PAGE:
Main Ingredient seems to indicate Coleman's made his bed with the current rhythmic template and sticking with it, though. More jazzstep than liquid funk in nature, this one's focused more on the lyrics sung by Liane Carrol than the music surrounding it. Definitely a different take, of course, but the rhythm's been just so similar this far through, and it's not sticking out as well as it should. This holds Harlesden back from being as good on this album as it is on its own as well. Yes, it's another fine example of the liquid funk sound, but we've already heard this done on the album, Mr. Coleman. Let's hear what else you can do.

Ah, no dice I see. My Dreams brings Robert Owens back for another smooth little bit of soulful jungle. Much like Main Ingredient, it's quite restrained on the musical department (word to the 808 cowbell though!) so Owens gets the chance to showcase his vocal range, but, please, Coleman, can we get something a little different before this album ends? You've proved you're a master at this liquid funk game now. A new direction would be nice, I'm begging!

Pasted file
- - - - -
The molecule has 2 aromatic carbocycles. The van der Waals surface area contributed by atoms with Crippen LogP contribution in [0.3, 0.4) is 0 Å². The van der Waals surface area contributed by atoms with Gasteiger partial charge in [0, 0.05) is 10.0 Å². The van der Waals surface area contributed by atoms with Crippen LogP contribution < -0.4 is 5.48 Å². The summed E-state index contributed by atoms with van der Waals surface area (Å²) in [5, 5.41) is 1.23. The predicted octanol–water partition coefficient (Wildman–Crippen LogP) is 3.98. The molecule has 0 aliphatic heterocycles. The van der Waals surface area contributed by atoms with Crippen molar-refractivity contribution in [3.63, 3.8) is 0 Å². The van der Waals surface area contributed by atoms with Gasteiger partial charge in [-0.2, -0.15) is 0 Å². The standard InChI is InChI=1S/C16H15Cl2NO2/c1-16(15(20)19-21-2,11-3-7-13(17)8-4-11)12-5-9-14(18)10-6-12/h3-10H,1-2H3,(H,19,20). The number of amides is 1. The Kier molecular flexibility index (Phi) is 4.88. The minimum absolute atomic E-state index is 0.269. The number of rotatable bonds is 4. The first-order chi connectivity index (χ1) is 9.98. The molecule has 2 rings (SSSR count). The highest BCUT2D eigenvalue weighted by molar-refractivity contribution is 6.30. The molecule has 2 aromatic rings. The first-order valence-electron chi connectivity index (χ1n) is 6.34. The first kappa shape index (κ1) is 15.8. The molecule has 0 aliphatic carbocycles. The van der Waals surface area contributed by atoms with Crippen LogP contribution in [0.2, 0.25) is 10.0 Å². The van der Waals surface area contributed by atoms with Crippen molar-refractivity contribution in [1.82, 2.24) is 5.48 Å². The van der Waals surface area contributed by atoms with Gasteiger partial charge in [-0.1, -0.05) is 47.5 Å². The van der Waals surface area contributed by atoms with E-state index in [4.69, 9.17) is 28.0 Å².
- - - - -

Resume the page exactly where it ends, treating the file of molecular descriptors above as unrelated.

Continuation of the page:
Actually, My Dreams was a nice segue into Born To Synthesise, where Coleman finally does something out of the ordinary. The sparseness of the former managed to take us out of the more energetic nature of the rest of the album, and this track brings the energy right down to a crawl with a simple, jazzstep take on, well, acid jazz, I guess. It's quite nice to listen to, as Ms. Carrols lyrics carry quite a bit of weight now that she has the opportunity to embellish a bit without losing pace with quicker rhythms. However, I'm feeling this track is coming almost three songs too late. It would have been perfectly placed after The Great Drum+Bass Swindle to break up the rhythmic monotony that was starting to affect this album. Instead, I guess Coleman decided to go for the "come down at the end of the night after an energetic barrage" feel to this album. Syncopated City certainly helps maintain that feeling, as it's book-ended by pleasant strings and nice vocals, with a stuttering bass and a completely atmospheric rhythmic middle that helps ease us nicely out to finish.